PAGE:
The fifth consecutive budget of Delhi Finance Minister AK Walia had only elections in mind. Motivated by the populist budget of Union Finance Minister P Chidambaram, Walia has given several concessions and subsidies and refrained from imposing any tax in an election year.
“In the Value Added Tax (VAT) regime, there is a limit on our flexibility as far as taxation is concerned,” said Walia after presenting his Budget in the Delhi Assembly on Monday. He said Delhi’s economy was robust, the tax collections and compliance have increased tremendously and, therefore, the government has focused on the needs of the common man.
“This is a Budget with a human face,” the minister said. “It is the responsibility of the government to take care of the needs of those who cannot take care of themselves,” he added.
As numbers are important in an election year, the Budget has proposed to benefit 7.2 lakh people directly. Around 5.2 lakh people will benefit from the Rs 2,539 crore waiver on unrecoverable power dues while another 2 lakh widows and senior citizens will benefit from the increased monthly pension of Rs 1,000 from Rs 600 a month. As reported by the Hindustan Times earlier, the concessions have been largely in the social welfare and education front.
The opposition BJP, which did not allow Walia to make his speech and disturbed him throughout, said the Budget did not tackle galloping prices, lacked vision and had nothing much to improve the infrastructure of Delhi.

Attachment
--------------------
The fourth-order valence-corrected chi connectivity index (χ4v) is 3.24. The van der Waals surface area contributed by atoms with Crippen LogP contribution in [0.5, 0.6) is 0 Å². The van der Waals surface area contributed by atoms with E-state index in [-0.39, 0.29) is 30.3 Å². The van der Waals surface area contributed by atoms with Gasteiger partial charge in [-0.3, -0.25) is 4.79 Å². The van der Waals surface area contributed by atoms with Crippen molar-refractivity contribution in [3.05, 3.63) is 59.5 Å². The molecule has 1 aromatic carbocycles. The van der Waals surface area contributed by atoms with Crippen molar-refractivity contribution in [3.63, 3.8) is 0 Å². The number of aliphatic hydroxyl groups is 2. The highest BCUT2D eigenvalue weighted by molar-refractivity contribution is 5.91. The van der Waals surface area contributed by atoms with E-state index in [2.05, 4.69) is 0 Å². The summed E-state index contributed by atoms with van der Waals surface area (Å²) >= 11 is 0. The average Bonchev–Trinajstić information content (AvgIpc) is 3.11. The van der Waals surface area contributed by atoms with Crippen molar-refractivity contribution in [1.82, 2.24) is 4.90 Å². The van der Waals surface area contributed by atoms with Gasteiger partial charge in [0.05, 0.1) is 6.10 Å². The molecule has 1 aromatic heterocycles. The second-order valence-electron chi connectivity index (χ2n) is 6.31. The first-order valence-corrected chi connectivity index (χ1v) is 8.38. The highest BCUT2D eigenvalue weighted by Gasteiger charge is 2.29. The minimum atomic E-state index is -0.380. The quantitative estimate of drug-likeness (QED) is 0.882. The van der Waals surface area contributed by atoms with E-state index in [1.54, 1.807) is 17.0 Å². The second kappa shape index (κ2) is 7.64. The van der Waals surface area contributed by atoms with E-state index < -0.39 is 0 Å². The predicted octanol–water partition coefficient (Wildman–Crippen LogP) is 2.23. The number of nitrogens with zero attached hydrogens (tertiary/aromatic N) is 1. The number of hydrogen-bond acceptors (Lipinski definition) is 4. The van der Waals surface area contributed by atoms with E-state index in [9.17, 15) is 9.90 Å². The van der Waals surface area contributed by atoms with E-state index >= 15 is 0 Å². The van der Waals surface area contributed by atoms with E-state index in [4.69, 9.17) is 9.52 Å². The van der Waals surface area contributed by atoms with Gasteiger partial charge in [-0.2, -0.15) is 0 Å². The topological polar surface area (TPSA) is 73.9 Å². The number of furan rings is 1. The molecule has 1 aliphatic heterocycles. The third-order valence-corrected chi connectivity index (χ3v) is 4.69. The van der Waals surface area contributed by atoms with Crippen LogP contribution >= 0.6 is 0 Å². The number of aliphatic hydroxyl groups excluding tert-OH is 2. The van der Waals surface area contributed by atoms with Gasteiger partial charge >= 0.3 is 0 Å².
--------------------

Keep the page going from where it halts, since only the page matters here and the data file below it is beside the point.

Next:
“Around 23 lakh people are living below poverty line, the Budget is silent on them,” said Delhi BJP president Harsh Vardhan. He alleged the government failed to fulfill the promises made in the last Budget. Leader of Opposition Jagdish Mukhi too came down heavily and described the Budget as “a bundle of lies and unfulfilled promises”.
Walia claimed said the price trend of essential items in Delhi was under constant watch. “The rate of inflation as per the Consumer Price Index for Industrial workers in Delhi during 2007 was only 4.9 per cent as compared to 9.1 per cent in Kolkata and 6.3 per cent in Mumbai,” Walia said.
Highlighting the importance of fiscal management, the minister said the revenue surplus of Delhi was Rs 4,438 crore in 2006-07 while all states taken together and the government of India had revenue deficits of 0.15 percent of GDP and 1.09 percent of the GDP.
“Without adding any tax burden on the people of Delhi in the recent past, we have been able to maintain the tempo of developmental activities and move forward in every sphere,” Walia added.